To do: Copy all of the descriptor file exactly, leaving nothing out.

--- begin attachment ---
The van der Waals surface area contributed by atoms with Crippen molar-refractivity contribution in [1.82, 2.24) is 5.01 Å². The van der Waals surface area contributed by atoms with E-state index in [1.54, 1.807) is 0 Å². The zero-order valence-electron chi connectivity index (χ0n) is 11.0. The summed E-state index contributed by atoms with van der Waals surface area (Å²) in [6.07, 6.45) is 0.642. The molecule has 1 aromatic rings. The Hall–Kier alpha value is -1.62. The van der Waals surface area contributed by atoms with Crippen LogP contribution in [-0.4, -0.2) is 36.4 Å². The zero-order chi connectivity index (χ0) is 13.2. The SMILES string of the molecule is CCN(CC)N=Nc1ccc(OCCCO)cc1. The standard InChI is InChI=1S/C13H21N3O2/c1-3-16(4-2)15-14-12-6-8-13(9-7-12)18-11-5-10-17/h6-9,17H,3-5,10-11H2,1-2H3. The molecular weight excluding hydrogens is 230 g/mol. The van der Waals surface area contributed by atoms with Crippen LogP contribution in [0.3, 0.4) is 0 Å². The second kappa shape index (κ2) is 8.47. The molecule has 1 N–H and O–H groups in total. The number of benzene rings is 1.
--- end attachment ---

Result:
The van der Waals surface area contributed by atoms with Crippen molar-refractivity contribution in [1.82, 2.24) is 5.01 Å². The van der Waals surface area contributed by atoms with E-state index in [1.54, 1.807) is 0 Å². The zero-order valence-electron chi connectivity index (χ0n) is 11.0. The summed E-state index contributed by atoms with van der Waals surface area (Å²) in [6.07, 6.45) is 0.642. The molecule has 1 aromatic rings. The Hall–Kier alpha value is -1.62. The van der Waals surface area contributed by atoms with Crippen LogP contribution in [-0.4, -0.2) is 36.4 Å². The zero-order chi connectivity index (χ0) is 13.2. The SMILES string of the molecule is CCN(CC)N=Nc1ccc(OCCCO)cc1. The standard InChI is InChI=1S/C13H21N3O2/c1-3-16(4-2)15-14-12-6-8-13(9-7-12)18-11-5-10-17/h6-9,17H,3-5,10-11H2,1-2H3. The molecular weight excluding hydrogens is 230 g/mol. The van der Waals surface area contributed by atoms with Crippen LogP contribution in [0.3, 0.4) is 0 Å². The second kappa shape index (κ2) is 8.47. The molecule has 1 N–H and O–H groups in total. The number of benzene rings is 1.